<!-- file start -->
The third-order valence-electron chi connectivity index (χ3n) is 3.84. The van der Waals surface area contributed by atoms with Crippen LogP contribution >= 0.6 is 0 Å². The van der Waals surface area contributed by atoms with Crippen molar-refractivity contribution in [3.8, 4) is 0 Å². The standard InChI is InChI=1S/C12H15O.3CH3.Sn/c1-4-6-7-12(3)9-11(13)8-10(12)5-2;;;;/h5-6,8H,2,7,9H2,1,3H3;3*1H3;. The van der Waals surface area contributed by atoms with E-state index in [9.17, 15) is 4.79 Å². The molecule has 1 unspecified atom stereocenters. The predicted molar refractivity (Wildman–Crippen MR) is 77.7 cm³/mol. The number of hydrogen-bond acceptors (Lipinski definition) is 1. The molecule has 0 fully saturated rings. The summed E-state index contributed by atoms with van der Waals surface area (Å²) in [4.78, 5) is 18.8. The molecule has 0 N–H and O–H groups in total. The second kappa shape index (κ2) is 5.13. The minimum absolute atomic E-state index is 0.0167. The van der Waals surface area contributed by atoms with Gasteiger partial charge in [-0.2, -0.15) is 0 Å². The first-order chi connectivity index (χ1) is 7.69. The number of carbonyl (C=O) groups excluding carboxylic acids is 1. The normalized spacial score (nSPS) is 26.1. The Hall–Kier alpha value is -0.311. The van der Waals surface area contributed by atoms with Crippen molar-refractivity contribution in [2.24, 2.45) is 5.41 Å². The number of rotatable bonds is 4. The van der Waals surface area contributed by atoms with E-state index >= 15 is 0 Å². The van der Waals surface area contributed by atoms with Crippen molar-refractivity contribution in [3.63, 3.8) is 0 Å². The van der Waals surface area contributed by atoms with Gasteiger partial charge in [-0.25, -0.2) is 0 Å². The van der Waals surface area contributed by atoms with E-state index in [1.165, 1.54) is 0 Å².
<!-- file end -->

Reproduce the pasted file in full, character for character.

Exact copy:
The third-order valence-electron chi connectivity index (χ3n) is 3.84. The van der Waals surface area contributed by atoms with Crippen LogP contribution >= 0.6 is 0 Å². The van der Waals surface area contributed by atoms with Crippen molar-refractivity contribution in [3.8, 4) is 0 Å². The standard InChI is InChI=1S/C12H15O.3CH3.Sn/c1-4-6-7-12(3)9-11(13)8-10(12)5-2;;;;/h5-6,8H,2,7,9H2,1,3H3;3*1H3;. The van der Waals surface area contributed by atoms with E-state index in [9.17, 15) is 4.79 Å². The molecule has 1 unspecified atom stereocenters. The predicted molar refractivity (Wildman–Crippen MR) is 77.7 cm³/mol. The number of hydrogen-bond acceptors (Lipinski definition) is 1. The molecule has 0 fully saturated rings. The summed E-state index contributed by atoms with van der Waals surface area (Å²) in [4.78, 5) is 18.8. The molecule has 0 N–H and O–H groups in total. The second kappa shape index (κ2) is 5.13. The minimum absolute atomic E-state index is 0.0167. The van der Waals surface area contributed by atoms with Gasteiger partial charge in [-0.2, -0.15) is 0 Å². The first-order chi connectivity index (χ1) is 7.69. The number of carbonyl (C=O) groups excluding carboxylic acids is 1. The normalized spacial score (nSPS) is 26.1. The Hall–Kier alpha value is -0.311. The van der Waals surface area contributed by atoms with Crippen molar-refractivity contribution in [2.24, 2.45) is 5.41 Å². The number of rotatable bonds is 4. The van der Waals surface area contributed by atoms with E-state index >= 15 is 0 Å². The van der Waals surface area contributed by atoms with Crippen molar-refractivity contribution in [3.63, 3.8) is 0 Å². The van der Waals surface area contributed by atoms with Gasteiger partial charge in [-0.25, -0.2) is 0 Å². The van der Waals surface area contributed by atoms with E-state index in [1.165, 1.54) is 0 Å².